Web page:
I’ve been hanging out in a community of exceptional people who are all involved in the creation of web video content. Some of their shows are comedies, some dramas, some SF – covering a wide range of genres and audiences but all independently crafted works of narrative using video to tell the tale. The makers of these works are entrepreneurial writers, directors and actors who also wear the hats of many other professional crafts as they produce and self-distribute some astonishing content.
We gather on a semi-regular basis to drink beer and bond but on a daily basis we are connected online within a continuously shifting conversation about what we do, how we do it and why we do it. It is a very supportive, inclusive and generous community of creators and I am privileged to count myself amongst their number.
As a grass roots organization our group of 300 and more share a common desire to be responsible for the creation of our stories without having to ask for permission from the usual gatekeepers of the established entertainment industry. I’ve worked in film and television for over 30 years and know full well how the business works.
Here in Canada it would be kind to describe most of the established structures of funding, production and distribution as dysfunctional. To be frank, it’s really fucked up. There are a few companies and individuals who have proven themselves very adept at navigating the waters of bureaucracy and bullshit but for most independent artists it is a stormy sea of slimy turds upon which waters none would desire to cast their bread. That’s what’s so sweet about the advent of democratizing tools and disruptive technology that has been churning through the media industries as well as the world of political discourse and action. We don’t have to sail the sea of poo.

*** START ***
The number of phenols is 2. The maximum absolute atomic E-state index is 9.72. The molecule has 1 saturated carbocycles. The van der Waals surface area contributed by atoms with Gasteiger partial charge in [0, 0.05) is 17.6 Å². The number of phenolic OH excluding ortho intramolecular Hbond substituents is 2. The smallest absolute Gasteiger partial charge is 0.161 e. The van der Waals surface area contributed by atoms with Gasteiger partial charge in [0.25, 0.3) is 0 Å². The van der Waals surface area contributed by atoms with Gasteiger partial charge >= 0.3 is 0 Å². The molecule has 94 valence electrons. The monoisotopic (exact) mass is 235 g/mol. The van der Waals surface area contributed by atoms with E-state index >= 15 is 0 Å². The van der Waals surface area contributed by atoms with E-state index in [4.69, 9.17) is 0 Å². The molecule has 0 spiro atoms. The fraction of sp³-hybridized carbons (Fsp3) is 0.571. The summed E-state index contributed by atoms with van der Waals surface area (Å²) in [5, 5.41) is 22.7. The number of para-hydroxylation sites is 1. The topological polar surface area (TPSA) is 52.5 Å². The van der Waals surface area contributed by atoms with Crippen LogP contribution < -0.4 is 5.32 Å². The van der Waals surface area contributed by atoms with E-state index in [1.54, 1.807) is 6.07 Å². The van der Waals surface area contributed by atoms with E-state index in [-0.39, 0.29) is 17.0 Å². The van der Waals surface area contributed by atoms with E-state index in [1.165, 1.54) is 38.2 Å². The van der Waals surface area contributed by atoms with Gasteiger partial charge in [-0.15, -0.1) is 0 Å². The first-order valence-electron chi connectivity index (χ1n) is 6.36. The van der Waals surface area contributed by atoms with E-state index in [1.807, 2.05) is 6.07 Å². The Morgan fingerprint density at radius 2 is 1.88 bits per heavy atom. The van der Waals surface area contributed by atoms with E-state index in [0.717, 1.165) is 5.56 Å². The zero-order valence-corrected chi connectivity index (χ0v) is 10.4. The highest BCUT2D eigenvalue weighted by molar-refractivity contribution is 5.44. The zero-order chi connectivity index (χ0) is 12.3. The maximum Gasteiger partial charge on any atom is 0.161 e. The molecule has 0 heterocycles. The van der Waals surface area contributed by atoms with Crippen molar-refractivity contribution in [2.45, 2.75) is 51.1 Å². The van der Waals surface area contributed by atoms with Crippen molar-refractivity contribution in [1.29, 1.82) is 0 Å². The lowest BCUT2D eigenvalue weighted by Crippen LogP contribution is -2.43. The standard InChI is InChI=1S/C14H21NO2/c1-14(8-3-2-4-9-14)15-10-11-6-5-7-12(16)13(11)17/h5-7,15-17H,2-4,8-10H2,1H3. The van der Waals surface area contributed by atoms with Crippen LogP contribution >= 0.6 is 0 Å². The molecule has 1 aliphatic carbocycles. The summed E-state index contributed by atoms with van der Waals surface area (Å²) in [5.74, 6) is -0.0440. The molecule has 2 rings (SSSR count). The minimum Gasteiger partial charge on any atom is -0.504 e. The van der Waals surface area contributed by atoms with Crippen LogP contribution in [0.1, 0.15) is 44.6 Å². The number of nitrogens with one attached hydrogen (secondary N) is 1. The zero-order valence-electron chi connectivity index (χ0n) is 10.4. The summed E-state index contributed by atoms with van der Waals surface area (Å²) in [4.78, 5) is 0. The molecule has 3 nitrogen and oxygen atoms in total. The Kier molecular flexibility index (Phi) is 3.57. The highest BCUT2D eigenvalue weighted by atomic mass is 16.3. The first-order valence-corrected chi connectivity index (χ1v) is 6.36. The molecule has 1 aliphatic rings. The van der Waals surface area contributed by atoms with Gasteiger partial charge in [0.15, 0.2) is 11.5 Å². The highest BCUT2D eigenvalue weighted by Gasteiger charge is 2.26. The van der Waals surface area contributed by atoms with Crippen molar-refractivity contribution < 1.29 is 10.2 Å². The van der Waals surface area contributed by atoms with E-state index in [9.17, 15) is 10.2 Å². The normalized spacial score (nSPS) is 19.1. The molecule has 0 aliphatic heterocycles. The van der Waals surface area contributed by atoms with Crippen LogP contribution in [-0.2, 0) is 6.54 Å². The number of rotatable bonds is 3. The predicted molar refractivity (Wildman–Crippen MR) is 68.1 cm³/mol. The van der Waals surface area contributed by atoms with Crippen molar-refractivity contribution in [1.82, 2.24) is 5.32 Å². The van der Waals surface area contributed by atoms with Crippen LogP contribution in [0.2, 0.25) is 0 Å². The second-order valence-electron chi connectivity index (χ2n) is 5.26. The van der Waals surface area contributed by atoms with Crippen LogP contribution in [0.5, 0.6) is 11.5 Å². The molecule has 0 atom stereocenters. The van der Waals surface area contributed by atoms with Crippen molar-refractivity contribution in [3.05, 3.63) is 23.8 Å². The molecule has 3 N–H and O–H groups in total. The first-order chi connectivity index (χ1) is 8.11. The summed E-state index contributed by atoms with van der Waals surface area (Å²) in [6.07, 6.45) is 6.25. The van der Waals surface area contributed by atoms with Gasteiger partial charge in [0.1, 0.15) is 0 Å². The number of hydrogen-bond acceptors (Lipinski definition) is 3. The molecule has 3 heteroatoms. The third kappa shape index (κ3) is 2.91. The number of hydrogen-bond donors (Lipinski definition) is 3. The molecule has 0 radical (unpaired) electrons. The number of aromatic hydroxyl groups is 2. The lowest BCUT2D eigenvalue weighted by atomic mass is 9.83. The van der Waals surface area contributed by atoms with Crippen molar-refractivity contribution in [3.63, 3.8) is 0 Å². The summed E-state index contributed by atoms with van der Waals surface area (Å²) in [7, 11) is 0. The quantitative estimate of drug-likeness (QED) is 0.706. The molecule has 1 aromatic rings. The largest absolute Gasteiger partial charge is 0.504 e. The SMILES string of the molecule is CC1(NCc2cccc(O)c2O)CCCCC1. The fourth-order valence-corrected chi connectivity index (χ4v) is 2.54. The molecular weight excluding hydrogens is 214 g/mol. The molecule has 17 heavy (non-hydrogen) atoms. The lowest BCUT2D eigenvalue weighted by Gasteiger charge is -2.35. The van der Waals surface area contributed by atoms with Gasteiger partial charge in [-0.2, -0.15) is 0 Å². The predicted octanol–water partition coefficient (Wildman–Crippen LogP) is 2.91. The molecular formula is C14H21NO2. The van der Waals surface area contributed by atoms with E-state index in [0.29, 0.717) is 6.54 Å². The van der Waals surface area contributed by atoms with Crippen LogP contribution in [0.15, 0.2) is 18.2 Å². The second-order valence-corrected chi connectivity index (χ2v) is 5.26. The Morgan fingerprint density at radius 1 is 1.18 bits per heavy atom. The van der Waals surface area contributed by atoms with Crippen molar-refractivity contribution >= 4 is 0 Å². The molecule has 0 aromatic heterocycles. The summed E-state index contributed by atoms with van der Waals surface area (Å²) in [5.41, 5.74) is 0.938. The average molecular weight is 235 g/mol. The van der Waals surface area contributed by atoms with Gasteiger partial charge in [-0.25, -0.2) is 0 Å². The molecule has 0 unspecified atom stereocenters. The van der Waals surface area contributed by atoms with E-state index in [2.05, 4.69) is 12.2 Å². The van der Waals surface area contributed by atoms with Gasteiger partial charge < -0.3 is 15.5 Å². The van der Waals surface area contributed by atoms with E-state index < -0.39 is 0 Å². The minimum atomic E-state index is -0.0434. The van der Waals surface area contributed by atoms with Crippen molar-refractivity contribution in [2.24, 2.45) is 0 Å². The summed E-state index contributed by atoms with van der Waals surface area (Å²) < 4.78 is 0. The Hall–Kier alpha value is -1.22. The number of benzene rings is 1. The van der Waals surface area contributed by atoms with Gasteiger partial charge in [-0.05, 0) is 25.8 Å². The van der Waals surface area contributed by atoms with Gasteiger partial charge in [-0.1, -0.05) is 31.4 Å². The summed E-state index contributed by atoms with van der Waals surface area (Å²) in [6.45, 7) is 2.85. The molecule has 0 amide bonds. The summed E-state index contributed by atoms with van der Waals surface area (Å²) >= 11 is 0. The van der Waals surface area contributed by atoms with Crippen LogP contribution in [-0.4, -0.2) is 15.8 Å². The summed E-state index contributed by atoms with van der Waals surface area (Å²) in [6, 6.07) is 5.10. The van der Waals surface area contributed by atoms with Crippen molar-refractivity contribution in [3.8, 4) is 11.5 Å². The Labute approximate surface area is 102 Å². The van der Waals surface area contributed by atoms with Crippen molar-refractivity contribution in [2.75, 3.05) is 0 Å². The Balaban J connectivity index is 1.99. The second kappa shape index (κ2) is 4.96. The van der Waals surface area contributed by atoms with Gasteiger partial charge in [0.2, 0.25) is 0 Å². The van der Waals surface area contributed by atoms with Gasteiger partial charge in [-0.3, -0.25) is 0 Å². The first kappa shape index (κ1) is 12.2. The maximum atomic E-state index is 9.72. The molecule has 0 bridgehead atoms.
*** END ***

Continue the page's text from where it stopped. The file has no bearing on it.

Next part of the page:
In 1993 I gave a keynote address at an industry function focused on television programming for children. I pointed out the changes that were occurring with the internet and how it would transform the world these industry players lived and worked within. They were less than impressed – few even knew what email was let alone a web browser – as I assured them the very nature of television production, how it was created, who was creating it and how it would be watched, was destined to become something entirely different – and they had better start shifting gears on their rickety old jalopy of an industry because we were entering the age when individuals could and would be considered as studios and broadcasters unto themselves. A handful of people at the back of the room got it. Most everybody else thought I was fucking nuts. Screw them. I knew what I was talking about.
In 1997 I wrote up a short paper called What Is A Broadcaster? in an attempt to generate some kind of conversation about this. Insert sound of crickets chirping. Jesus.
In 1999 I had a colleague, whom I thought was very intelligent and forward thinking, declare loudly at a business luncheon that “the web is dead”. They just couldn’t – and still can’t – wrap their heads around the idea that the very nature of the web and the tools we can use with it is changing our culture, the business of culture and the politics of culture.
It’s all rather quaint now as we see an endless supply of video content being created for and distributed through the interwebs – and yet the major players in traditional media persist in their delusion that ultimately the web will become just another means to do business in the same old way.
So what’s all this stuff about a Manifesto?
Well, the group I was telling you about – we’re based in Toronto but there are many others like us around the country – we’re actually getting ourselves organized into a professional organization that represents our needs, our concerns and our voice in this fantastically exploding world of independent web video production. It’s way past due and we’ve been meaning to be more organized than we have been but frankly we’re actually all kind of busy – making shit. Making our own shit. Good shit too. Better than poo.